From where I am writing I can see the atlantic under a silvery sky. It’s a gleaming coldhouse. Small glaciers float south like moving archipelagos. The white peaks of cintra can barely be made out to the north. Enclaves of iscrapers skirt the coast from cascais to the frozen river mouth of lisbona. . I am at a tower grouping in one of the seven enclaves of cap’ricoh. Ahead, a fractal coral line protects the semi-frozen surface where the enclaves plunge. Behind me, there are groupings directly set on the cliffs. Beyond those I can only guess at the empty density of the gelid steppes, here and there dotted with enclaves of industrial multiprocessing. Against this glittering coast I juxtapose the images of my accidental digital excavation. Even if risking blackgoogling, I must tell you about these images.
© Luís Palma
This has been a fertile season for artist books… and here comes another one.
“Occupation,” by the photographer Luís Palma, was actually launched in the Art Algarve last summer, but will now have its launch in Lisbon this coming Friday, at 10 pm, on occasion of Palma’s exhibition opening at Caroline Pagès gallery.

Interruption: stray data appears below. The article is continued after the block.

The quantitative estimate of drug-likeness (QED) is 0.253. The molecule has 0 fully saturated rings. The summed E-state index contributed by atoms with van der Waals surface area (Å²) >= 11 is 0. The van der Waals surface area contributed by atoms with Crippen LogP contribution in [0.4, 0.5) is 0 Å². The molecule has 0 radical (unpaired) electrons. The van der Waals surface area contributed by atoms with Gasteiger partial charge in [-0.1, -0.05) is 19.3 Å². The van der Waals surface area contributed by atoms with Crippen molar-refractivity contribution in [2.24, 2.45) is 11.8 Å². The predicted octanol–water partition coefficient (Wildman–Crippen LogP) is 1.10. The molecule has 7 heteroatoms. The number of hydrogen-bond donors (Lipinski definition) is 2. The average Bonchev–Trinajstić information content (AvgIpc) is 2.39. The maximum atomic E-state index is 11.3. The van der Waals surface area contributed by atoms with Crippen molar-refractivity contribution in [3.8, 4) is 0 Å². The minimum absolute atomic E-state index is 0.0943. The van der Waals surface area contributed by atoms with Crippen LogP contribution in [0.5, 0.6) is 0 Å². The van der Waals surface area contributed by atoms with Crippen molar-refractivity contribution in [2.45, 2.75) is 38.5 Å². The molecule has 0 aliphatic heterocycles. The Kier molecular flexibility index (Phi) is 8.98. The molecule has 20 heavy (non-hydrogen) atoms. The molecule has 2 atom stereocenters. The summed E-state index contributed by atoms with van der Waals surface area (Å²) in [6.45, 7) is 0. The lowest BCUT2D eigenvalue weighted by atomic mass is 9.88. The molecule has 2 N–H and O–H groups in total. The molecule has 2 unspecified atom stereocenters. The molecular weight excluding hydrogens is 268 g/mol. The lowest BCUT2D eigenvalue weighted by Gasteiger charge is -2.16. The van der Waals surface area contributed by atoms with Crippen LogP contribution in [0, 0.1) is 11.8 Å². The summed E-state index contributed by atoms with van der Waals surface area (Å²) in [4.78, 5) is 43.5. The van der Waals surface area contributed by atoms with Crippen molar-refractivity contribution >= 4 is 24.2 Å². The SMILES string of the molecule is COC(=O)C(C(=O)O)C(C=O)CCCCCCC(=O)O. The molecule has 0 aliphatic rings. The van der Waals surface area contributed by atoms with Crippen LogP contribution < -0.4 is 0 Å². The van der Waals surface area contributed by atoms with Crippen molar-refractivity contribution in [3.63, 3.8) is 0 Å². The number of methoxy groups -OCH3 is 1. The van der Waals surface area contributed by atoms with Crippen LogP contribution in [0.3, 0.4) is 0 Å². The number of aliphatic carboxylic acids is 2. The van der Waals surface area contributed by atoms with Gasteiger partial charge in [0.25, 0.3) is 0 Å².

“Eradication,” the story with which I contributed to the photo book, is a fiction on illegal heritage and its misinterpretations 80 years into the future. Now, a fresh version of this piece was also translated for a new architectural magazine coming out in none other than Macedonia.
DOMA, the new journal in which “Eradication” will appear, is headed by Antonio Petrov from New Geographies and Sofija Grandakovska, and it will feature pieces by the likes of Ben Nicholson, Marina Abramovic, and many others.
In my post today was FUEL’s special cover edition of a very special issue of icon In my post today was the special cover edition of a very special issue of ICON in which, as Justin McGuirk puts it, they’ve “taken a break from journalism.”
In the midst of catastrophe, the aftermath of crisis and the cold of winter, maybe this is precisely what everybody needs: not exactly an holiday in cambodia, but taking a break from the usual way in which one grows accustomed to do things…